• Review paystubs to determine if withholding, dependents or other deductions need to be adjusted for the upcoming year. "Make sure your withholding level is correct for your combined income and you're not being under- or over-withheld," Ms. LaForgia says.
  • Review beneficiaries on employer plans and financial accounts, and review wills. This is particularly important if you have married or divorced during the year. "People go through major life changes and forget to update their beneficiaries. Having the wrong beneficiary on a will, retirement account or insurance policy can make it much harder (and in some cases impossible) for your preferred beneficiary -- for example, your spouse -- to collect benefits. In addition, it could result in adverse tax consequences and lengthy litigation."
  • Review insurance coverage. "A big lifestyle change like marriage might require you to carry more or different insurance. Couples who have children or who adopt children will probably want to increase their coverage."
  • Contact the Social Security Administration if you've gotten married during the year and you or your spouse collects Social Security. "It's important for retired couples to make sure they are both collecting the maximum possible amount. A spouse can collect Social Security based on his or her work record, or a percentage of the spouse's work record, whichever is higher. So if the spouse's benefit is higher, you want to make sure that you're receiving it. If you think you might be eligible for benefits but are not sure, you are encouraged to apply to preserve your filing date."

"Any big change in life status -- such as getting married -- is an opportunity to do a tax and financial check-up and make sure everything is up to date," Ms. LaForgia says.

To speak with Laura LaForgia or Edwin Morris, please contact Katarina Wenk-Bodenmiller of Sommerfield Communications at (212) 255-8386 or

About Marks Paneth

Marks Paneth LLP is an accounting firm with over 500 people, of whom nearly 65 are partners and principals. The firm provides public and private businesses with a full range of auditing, accounting, tax, consulting, bankruptcy and restructuring services as well as litigation and corporate financial advisory services to domestic and international clients. The firm also specializes in providing tax advisory and consulting for high-net-worth individuals and their families, as well as a wide range of services for international, real estate, media, entertainment, nonprofit, professional and financial services, and energy clients. The firm has a strong track record supporting emerging growth companies, entrepreneurs, business owners and investors as they navigate the business life cycle.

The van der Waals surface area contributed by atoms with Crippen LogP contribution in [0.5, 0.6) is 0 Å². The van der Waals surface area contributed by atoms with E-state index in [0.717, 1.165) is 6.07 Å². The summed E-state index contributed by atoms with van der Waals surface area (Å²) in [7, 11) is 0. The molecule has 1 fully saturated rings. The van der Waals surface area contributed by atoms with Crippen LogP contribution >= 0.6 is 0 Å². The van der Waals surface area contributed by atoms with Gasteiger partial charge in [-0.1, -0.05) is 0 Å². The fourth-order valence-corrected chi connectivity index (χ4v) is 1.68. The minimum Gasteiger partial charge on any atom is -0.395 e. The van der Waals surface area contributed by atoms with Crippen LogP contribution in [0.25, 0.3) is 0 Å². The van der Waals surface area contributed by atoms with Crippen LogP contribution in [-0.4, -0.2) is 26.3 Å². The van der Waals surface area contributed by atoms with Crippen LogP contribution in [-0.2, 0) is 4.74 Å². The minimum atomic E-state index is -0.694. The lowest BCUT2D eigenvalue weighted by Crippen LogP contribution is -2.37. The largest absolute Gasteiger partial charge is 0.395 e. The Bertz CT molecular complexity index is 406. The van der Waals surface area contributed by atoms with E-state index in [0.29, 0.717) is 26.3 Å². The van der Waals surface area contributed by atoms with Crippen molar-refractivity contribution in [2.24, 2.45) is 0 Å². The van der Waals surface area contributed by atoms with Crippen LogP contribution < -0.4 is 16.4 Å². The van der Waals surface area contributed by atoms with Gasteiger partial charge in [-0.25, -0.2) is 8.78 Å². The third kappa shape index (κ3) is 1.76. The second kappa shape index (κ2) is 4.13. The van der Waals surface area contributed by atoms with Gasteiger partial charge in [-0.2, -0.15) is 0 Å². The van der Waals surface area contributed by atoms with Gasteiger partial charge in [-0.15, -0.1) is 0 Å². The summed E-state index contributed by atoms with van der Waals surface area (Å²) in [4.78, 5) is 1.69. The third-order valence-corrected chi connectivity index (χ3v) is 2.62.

The firm's subsidiary, Tailored Technologies, LLC, provides information technology consulting services. In addition, its membership in Morison International, a leading international association for independent business advisers, financial consulting and accounting firms, facilitates service delivery to clients throughout the United States and around the world. Marks Paneth, whose origins date back to 1907, is the 34th largest accounting firm in the nation and the 16th largest in the New York area. In addition, readers of the New York Law Journal rank Marks Paneth as one of the area's top forensic accounting firms for the fourth year in a row.

Its headquarters are in Manhattan. Additional offices are in Westchester, Long Island and the Cayman Islands. For more information, please visit